If your baby's blood sample shows a high level of phenylalanine, he or she will need to be fed a special formula. Your doctor and dietitian can help you find the right type of formula to feed your baby.
Treatments and drugs
The main phenylketonuria treatment is a strict diet with very limited intake of phenylalanine, which is mostly found in foods containing protein. Doctors used to believe it was OK for a person with PKU to stop the diet in adolescence, but today, doctors recommend sticking to the diet and PKU formula for life. Without PKU formula, your body can't get enough of essential nutrients called amino acids that are crucial for growth and general health. For example, the amino acid tyrosine is usually a byproduct of phenylalanine metabolism, a process that doesn't occur in people with PKU.
A safe amount of phenylalanine differs for each person. Your doctor will determine a safe amount through regular review of diet records, growth charts and blood levels of phenylalanine. Frequent blood tests will monitor PKU levels as they change over time, especially during childhood growth spurts and pregnancy. In general, the idea is to consume only the amount of phenylalanine that's necessary for normal growth and body processes, but no more.
Another possible addition to the PKU diet may be a supplement called neutral amino acid therapy powder or tablets. This supplement may block some absorption of phenylalanine. However, this is an emerging treatment that hasn't yet been well-studied. Ask your doctor or dietitian if this supplement is appropriate for your diet.
Which foods to avoid
Children and adults should also avoid foods, including many diet sodas, and medications made with aspartame (NutraSweet, Equal). Aspartame, found in many artificial sweeteners, releases phenylalanine when digested.
Adults and children with PKU also have to limit portions of lower protein foods, such as:
Low-protein rice, pasta noodles and crackers are often fine to eat without calculating the phenylalanine content.
It's key to remember that too much of a good thing can sometimes be harmful. Even if you're eating approved foods, eating too many at one time can be dangerous. Consider the total amount of phenylalanine in all the foods you eat when planning your diet.
Formula for babies
Because regular infant formula and breast milk contain phenylalanine, babies with PKU instead need to consume a phenylalanine-free infant formula. A dietitian can carefully calculate a sparing amount of breast milk or regular formula to be mixed with the phenylalanine-free formula. Parents introduce solid foods with low levels of phenylalanine to children with PKU on the same schedule used for other infants. These foods replace the phenylalanine a baby has been receiving from breast milk or formula and need to be precisely figured into the daily phenylalanine intake.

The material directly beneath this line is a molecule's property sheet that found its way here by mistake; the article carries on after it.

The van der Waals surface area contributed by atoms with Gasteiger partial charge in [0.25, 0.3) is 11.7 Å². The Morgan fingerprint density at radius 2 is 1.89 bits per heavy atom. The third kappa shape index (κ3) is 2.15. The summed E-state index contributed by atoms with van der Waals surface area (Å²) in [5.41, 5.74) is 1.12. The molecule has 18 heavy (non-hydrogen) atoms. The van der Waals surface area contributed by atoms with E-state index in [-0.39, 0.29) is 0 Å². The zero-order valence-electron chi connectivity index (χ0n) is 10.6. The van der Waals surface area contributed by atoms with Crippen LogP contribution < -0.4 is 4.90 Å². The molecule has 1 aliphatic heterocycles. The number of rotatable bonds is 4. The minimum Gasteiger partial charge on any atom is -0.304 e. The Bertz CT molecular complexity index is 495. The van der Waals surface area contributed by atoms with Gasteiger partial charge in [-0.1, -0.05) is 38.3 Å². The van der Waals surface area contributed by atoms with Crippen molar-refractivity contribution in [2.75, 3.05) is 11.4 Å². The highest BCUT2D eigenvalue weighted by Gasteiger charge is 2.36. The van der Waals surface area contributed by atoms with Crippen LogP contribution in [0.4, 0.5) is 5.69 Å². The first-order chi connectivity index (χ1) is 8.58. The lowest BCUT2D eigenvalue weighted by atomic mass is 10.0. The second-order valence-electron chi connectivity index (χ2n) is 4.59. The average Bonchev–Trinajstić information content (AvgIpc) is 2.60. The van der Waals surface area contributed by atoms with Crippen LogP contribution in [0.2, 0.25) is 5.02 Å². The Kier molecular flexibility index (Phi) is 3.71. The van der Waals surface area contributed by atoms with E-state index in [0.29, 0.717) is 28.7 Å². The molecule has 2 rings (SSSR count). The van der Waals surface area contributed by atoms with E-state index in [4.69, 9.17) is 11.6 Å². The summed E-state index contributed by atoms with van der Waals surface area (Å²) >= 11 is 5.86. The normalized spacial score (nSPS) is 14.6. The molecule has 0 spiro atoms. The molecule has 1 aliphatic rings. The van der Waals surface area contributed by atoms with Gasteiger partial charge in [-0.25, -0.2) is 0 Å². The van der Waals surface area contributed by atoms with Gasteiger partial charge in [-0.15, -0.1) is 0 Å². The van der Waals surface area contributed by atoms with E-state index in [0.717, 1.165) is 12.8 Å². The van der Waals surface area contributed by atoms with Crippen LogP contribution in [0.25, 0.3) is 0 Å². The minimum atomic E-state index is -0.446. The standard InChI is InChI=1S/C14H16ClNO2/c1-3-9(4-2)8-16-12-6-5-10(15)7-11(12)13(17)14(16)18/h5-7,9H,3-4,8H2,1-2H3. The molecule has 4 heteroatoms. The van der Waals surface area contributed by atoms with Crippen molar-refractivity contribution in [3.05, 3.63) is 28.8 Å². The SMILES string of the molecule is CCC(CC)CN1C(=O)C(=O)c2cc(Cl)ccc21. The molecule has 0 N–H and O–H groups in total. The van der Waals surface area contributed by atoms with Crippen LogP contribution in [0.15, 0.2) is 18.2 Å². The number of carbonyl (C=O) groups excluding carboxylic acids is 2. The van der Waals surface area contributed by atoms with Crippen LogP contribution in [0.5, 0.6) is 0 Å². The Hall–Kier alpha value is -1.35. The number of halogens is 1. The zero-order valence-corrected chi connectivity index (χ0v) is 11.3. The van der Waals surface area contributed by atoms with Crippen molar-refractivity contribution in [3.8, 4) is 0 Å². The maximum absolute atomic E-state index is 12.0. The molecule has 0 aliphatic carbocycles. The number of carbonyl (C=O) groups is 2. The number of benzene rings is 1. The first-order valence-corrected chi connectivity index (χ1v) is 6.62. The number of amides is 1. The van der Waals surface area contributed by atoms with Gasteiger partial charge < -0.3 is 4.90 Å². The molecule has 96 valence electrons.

Formula for older children and adults
The need for a nutritional supplement, especially if your child doesn't find it palatable, and the limited food choices can make the PKU diet challenging. But, it's the only way to prevent the serious health problems people with PKU can develop. Families need to commit to this lifestyle change wholeheartedly, realizing that it may be difficult but not impossible.
Lifestyle and home remedies
Keeping track and measuring correctly
To do so, use a food diary or computer program that lists the amount of phenylalanine in baby foods, solid foods, PKU formulas, and common baking and cooking ingredients. To be as accurate as possible, measure portions, using standard measuring cups and spoons and a kitchen scale that reads in grams.
These products provide some variety, and they allow people with PKU to eat lunches and dinners that more closely resemble what everyone else is eating. Like the PKU formulas, these products can be expensive, but you might consider splurging on a few favorites with the money you save on dairy and meat products.
Food preparation ideas
You can transform the same basic lower phenylalanine vegetables into a whole menu of different dishes, using a little creativity — and a lot of seasonings. Herbs and flavorings low in phenylalanine can pack a flavorful punch. Just remember to measure and count every ingredient and adjust ideas to your individualized diet. Talk to your doctor or dietitian if you have any questions. If you have any other health conditions, you may need to consider those too when you plan your diet.
Coping and support
Living with PKU can be difficult. The combination of a limited diet, expensive groceries, regular blood tests, detailed food records and frequent visits to the doctor can make for trying and frustrating times. If you have a child with PKU, it can be difficult to explain why he or she can't eat "normal" foods. And, mealtimes and snack times can be a battle. The following strategies may help:
Last Updated: 2011-11-17